“It really just gives you goose bumps ... to think how many people actually can see a piece of artwork that you’ve done," Bishop said. "I can say I’m pretty fortunate to have the opportunity to do it.”

You can listen to our conversation with Bishop below.


user andrewmalone / Flickr

Some might argue there's nothing more American than baseball. 

Well, did you know those Ball Park Franks that go with it are Michigan-made?

Back in 1958, the owners of Tiger Stadium were not happy with the hot dogs served at the games. So they asked Detroit-based company, Hygrade Food Corp., to come up with a better version. 

Gus Hauf, a Hygrade employee, had already developed his secret recipe for the hot dog that decade. His co-worker, Mary Ann Kirk, came up with the "Ball Park" name, cementing the relationship between baseball and hot dogs. For her out-of-the-park idea, Mary Ann earned $25 and a leather chair

"Michigan had kind of the best frankfurters in the country," said Joel Stone, the curator of the Detroit Historical Museum. "And the Ball Park was a perfect example of that."

Listen to the full interview above.

Screen capture from YouTube

The Sochi Winter Olympics are just days away.

One of the most popular competitions is undoubtedly snowboarding, which joined the pantheon of Olympic winter sports in 1998. 

But there might have been no Shaun White, the "Flying Tomato," grabbing Olympic gold for the U.S. without a man from Muskegon looking to give his little girls a reason to play outside in the snow.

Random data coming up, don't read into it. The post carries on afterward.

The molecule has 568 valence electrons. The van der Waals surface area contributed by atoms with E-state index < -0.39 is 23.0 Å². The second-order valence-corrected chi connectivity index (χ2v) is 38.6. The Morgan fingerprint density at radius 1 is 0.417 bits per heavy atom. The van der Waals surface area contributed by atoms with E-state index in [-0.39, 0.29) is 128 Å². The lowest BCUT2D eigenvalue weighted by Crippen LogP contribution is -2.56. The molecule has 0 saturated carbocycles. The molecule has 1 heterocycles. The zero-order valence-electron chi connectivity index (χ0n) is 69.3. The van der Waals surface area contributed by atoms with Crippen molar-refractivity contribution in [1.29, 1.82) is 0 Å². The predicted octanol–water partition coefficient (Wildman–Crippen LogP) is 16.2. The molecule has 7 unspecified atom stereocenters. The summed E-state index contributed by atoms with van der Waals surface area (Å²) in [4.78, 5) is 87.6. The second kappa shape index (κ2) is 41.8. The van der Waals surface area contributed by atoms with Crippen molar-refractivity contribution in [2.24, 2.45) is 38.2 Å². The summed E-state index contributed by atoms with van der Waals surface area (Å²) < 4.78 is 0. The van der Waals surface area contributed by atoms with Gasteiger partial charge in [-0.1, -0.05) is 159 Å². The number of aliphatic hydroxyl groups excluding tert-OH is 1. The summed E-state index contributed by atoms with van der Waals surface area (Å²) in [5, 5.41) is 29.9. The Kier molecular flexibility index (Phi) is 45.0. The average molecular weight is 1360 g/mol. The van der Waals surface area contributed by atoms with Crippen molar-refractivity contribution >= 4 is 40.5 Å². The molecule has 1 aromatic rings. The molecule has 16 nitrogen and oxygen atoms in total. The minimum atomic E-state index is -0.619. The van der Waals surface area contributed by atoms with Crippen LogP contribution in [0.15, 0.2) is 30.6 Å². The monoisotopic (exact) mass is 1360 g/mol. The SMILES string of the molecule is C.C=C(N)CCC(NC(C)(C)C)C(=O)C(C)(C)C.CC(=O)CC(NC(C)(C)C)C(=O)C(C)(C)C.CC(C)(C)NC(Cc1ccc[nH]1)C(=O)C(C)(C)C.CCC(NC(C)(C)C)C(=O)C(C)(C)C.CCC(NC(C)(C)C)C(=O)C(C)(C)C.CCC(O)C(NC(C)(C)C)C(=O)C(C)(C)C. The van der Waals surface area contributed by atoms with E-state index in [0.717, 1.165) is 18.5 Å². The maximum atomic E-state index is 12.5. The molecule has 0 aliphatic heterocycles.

The snowboard is another "Made In Michigan" story.

"I took these two small skis and put them side by side and put a brace across them to hold them together, and something to put your foot against," said Sherm Poppen.

Poppen was the dad who got creative in his Muskegon garage some 48 years ago. "We literally started sliding down a hill standing up."

His wife named the new toy "snurfer" by combining the words "snow" and "surf."

Fourteen years later, Jake Burton Carpenter came to a contest in Michigan and saw the snurfers. He then went back to Vermont to make his own "snurfboards." 

"I wrote him saying the word 'snurf' and any derivative thereof belongs to Sherman Poppen and if you want to keep making these things you're going to have to pay him a royalty," Poppen said.

"That was probably one of the dumbest things I ever did, because he stopped making 'snurfboards' and started making 'snowboards.'"

Here's a longer interview with Poppen:

We want to hear from you. What surprising things do you know of that were invented or made in Michigan? We want to feature them as part of our "Made in Michigan" series.

You know this guy, right?

The beloved Gumby was created by animator Art Clokey. His son Joe Clokey joined us on Stateside today to describe how Michigan inspired his dad to come up with Gumby.

Listen to our interview with him here: